primary driver of consumer spending, as most market watchers in the financial press purport it to be. Instead, it is a result of that spending. This is why the labor market is one of the last parts of the economy to show improvement during an economic recovery. It is also the caboose in terms of economic indicators that deteriorate at the end of an expansion.
The stock market's reaction to recent employment and consumer spending reports would lead an intuitive mind to an entirely different conclusion. The stock market yawned in response to the worst back-to-back declines in monthly retails sales figures since October 2009, while upbeat employment reports have been followed by rally after rally.
Still, one or two monthly reports is not a fair read on the health of consumer spending, or any other economic statistic for that matter, considering how often the numbers are revised at a later date. The month-over-month view can also distort the long-term trend. A far better representation of the trend in consumer spending can be seen in the year-over-year rate of change, as depicted below. Considering the strengthening employment data, this trend line is moving in the wrong direction if gains in employment lead to growth in consumer spending, but it does not. This is why consumer spending is far more relevant than employment data for investors looking to gain insight into how the stock market may perform moving forward.
The employment data typically looks its best at the end of an economic cycle and bull market run. It looks its worst well after an economic recovery begins to take hold and the stock market has bottomed. As an example, in the most recent unemployment claims report, it was noted that the number of job seekers for every open position, which is a measurement of how much slack there is in the labor market, hit its lowest level since 2007. That's great news, except that 2007 marked what was close to the end of the last economic cycle and bull market. When unemployment claims were peaking during the Great Recession and the unemployment rate was over 10%, it was the investment opportunity of a lifetime. The bottom line is that employment is a lagging indicator, with little predictive value for either the economy or the stock market.
On the other hand, consumer spending tells us a great deal about where the economy and the stock market are likely headed, but with an extremely long lead time. This is because it is the primary driver of economic activity. As depicted in the chart below, it is not uncommon to see the stock market rise as the year-over-year rate of growth in retail sales declines, but if that growth rate does not reaccelerate, the stock market realigns with the downtrend in sales.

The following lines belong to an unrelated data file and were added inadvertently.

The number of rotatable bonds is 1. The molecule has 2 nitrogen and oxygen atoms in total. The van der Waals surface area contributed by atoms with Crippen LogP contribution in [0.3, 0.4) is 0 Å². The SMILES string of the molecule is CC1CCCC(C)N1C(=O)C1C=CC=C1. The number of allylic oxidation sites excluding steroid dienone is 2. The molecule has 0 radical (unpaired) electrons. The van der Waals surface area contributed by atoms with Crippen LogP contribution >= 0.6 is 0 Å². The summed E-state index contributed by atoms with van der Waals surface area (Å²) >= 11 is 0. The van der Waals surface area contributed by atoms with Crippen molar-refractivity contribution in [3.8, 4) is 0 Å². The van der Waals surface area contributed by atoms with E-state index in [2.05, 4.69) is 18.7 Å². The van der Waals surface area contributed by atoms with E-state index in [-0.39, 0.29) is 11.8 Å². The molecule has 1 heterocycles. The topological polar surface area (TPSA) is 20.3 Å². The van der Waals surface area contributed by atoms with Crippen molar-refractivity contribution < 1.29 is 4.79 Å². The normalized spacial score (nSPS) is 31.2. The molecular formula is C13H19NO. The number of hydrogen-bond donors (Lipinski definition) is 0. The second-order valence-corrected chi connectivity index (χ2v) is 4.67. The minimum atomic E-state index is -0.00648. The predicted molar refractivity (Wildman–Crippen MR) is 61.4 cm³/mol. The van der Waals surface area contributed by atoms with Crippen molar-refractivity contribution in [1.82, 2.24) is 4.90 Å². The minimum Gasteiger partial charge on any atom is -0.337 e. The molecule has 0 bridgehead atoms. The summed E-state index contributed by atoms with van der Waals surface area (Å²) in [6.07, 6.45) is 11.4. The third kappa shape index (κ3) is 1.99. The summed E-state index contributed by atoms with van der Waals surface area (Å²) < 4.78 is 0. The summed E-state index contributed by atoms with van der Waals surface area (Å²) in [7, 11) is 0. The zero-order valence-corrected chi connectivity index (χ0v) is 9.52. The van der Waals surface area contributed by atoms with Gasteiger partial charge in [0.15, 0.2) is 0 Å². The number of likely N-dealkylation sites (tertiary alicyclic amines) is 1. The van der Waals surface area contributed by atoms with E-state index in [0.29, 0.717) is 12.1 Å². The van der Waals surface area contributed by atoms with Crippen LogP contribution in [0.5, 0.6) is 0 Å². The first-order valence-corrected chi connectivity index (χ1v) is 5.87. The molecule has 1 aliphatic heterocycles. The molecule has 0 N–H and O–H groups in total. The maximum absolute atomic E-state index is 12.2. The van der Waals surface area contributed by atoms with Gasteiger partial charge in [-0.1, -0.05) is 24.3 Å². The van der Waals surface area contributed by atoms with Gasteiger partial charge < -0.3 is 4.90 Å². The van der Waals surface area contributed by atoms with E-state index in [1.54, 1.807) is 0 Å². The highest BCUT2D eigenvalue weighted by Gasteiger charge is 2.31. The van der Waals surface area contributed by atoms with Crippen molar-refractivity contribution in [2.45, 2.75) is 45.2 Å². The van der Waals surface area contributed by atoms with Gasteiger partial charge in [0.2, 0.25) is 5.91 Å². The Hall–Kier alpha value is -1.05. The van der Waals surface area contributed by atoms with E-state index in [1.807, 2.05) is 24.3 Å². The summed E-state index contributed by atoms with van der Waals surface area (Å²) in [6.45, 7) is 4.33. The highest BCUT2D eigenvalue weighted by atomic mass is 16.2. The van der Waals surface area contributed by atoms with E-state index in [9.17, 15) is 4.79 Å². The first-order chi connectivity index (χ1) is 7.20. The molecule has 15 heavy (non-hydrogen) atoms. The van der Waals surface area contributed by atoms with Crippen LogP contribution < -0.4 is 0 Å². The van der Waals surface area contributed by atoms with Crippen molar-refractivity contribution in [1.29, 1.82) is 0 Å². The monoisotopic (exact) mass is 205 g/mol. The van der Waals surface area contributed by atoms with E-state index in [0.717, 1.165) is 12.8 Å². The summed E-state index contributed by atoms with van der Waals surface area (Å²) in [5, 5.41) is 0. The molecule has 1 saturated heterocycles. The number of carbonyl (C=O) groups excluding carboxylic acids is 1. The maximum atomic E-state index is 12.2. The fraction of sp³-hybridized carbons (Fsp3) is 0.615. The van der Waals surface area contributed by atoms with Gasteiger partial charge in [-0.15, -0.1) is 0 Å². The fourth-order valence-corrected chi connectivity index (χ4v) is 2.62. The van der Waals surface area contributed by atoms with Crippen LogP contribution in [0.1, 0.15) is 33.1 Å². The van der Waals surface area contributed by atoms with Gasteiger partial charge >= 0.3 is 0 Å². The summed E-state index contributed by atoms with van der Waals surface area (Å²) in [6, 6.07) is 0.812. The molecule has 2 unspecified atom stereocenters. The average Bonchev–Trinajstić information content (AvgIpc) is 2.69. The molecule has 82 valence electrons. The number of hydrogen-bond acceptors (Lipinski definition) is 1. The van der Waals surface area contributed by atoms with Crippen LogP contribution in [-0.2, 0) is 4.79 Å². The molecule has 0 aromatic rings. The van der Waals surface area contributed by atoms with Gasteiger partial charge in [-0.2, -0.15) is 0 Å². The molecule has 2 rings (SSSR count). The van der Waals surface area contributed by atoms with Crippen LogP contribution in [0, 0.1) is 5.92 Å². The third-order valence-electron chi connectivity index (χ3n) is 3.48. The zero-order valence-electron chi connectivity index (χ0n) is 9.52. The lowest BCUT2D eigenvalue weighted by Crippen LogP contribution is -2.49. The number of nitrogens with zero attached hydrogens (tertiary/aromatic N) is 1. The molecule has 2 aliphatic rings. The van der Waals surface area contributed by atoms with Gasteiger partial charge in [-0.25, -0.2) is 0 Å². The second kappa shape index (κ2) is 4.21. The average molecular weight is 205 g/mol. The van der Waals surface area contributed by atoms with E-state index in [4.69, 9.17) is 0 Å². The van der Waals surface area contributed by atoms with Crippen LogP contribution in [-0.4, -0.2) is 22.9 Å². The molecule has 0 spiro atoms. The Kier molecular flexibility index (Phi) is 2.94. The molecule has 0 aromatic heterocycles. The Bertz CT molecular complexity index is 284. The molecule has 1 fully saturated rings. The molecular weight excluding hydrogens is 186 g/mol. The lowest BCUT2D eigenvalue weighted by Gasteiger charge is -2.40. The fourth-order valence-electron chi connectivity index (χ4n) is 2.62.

Therefore, investors should be placing far more emphasis on consumer spending data, rather than employment statistics, when anticipating stock market performance and the risks associated with it. However, that is clearly not happening. Pundits continue to dismiss weak spending in the wake of better employment figures, assuming that employment is what drives faster rates of consumption. To the contrary, it is an increase in real wages that drives faster rates of growth in consumer spending, but this has been the missing link in this economic expansion. If not realized soon, based on the historical relationship depicted above, the stock market becomes increasingly susceptible to a downward adjustment. I intend to follow this article with a discussion of where other leading indicators stand relative to stock market performance, focusing on incomes.
Disclosure: The author has no positions in any stocks mentioned, and no plans to initiate any positions within the next 72 hours.
The author wrote this article themselves, and it expresses their own opinions. The author is not receiving compensation for it (other than from Seeking Alpha). The author has no business relationship with any company whose stock is mentioned in this article.
Additional disclosure: Lawrence Fuller is the Managing Director of Fuller Asset Management, a Registered Investment Adviser. This post is for informational purposes only. There are risks involved with investing including loss of principal. Clients of Fuller Asset Management may hold positions in the securities mentioned in this article. Lawrence Fuller makes no explicit or implicit guarantee with respect to performance or the outcome of any investment or projections made by him or Fuller Asset Management. There is no guarantee that the goals of the strategies discussed will be met. Information or opinions expressed may change without notice, and should not be considered recommendations to buy or sell any particular security.Source: m.seekingalpha.com